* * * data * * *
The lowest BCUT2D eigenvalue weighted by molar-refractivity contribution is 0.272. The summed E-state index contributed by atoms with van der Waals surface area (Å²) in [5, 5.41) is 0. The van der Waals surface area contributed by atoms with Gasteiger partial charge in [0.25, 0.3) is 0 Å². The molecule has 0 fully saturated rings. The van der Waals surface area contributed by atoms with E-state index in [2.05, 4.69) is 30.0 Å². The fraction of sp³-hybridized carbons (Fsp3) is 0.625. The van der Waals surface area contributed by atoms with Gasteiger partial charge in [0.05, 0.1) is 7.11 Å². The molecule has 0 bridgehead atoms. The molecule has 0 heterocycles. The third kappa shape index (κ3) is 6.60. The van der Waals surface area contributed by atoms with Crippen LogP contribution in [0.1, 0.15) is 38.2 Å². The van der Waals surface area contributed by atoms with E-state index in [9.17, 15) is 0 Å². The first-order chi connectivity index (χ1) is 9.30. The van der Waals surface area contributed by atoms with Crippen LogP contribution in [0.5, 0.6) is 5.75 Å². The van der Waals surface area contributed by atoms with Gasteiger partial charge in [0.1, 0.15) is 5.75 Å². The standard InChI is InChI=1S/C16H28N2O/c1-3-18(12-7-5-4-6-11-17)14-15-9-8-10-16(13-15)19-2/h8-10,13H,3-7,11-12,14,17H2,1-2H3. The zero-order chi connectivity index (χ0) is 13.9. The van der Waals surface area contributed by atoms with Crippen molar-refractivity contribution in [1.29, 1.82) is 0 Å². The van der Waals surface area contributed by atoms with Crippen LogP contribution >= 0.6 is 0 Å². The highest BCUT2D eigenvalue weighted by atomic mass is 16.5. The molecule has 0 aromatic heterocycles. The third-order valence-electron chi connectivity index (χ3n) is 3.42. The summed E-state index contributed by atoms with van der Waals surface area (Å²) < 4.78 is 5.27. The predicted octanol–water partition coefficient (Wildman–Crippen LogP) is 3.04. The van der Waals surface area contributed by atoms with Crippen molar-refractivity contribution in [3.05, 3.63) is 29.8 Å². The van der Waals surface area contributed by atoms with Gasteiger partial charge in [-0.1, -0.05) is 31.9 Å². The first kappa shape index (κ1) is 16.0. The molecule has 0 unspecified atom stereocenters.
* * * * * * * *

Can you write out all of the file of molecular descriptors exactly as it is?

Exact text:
The lowest BCUT2D eigenvalue weighted by molar-refractivity contribution is 0.272. The summed E-state index contributed by atoms with van der Waals surface area (Å²) in [5, 5.41) is 0. The van der Waals surface area contributed by atoms with Gasteiger partial charge in [0.25, 0.3) is 0 Å². The molecule has 0 fully saturated rings. The van der Waals surface area contributed by atoms with E-state index in [2.05, 4.69) is 30.0 Å². The fraction of sp³-hybridized carbons (Fsp3) is 0.625. The van der Waals surface area contributed by atoms with Gasteiger partial charge in [0.05, 0.1) is 7.11 Å². The molecule has 0 bridgehead atoms. The molecule has 0 heterocycles. The third kappa shape index (κ3) is 6.60. The van der Waals surface area contributed by atoms with Crippen LogP contribution in [0.1, 0.15) is 38.2 Å². The van der Waals surface area contributed by atoms with E-state index in [9.17, 15) is 0 Å². The first-order chi connectivity index (χ1) is 9.30. The van der Waals surface area contributed by atoms with Crippen LogP contribution in [0.5, 0.6) is 5.75 Å². The van der Waals surface area contributed by atoms with Gasteiger partial charge in [0.1, 0.15) is 5.75 Å². The standard InChI is InChI=1S/C16H28N2O/c1-3-18(12-7-5-4-6-11-17)14-15-9-8-10-16(13-15)19-2/h8-10,13H,3-7,11-12,14,17H2,1-2H3. The zero-order chi connectivity index (χ0) is 13.9. The van der Waals surface area contributed by atoms with Crippen molar-refractivity contribution in [1.29, 1.82) is 0 Å². The van der Waals surface area contributed by atoms with Crippen LogP contribution >= 0.6 is 0 Å². The highest BCUT2D eigenvalue weighted by atomic mass is 16.5. The molecule has 0 aromatic heterocycles. The third-order valence-electron chi connectivity index (χ3n) is 3.42. The summed E-state index contributed by atoms with van der Waals surface area (Å²) < 4.78 is 5.27. The predicted octanol–water partition coefficient (Wildman–Crippen LogP) is 3.04. The van der Waals surface area contributed by atoms with Crippen molar-refractivity contribution in [3.05, 3.63) is 29.8 Å². The van der Waals surface area contributed by atoms with Gasteiger partial charge in [-0.1, -0.05) is 31.9 Å². The first kappa shape index (κ1) is 16.0. The molecule has 0 unspecified atom stereocenters.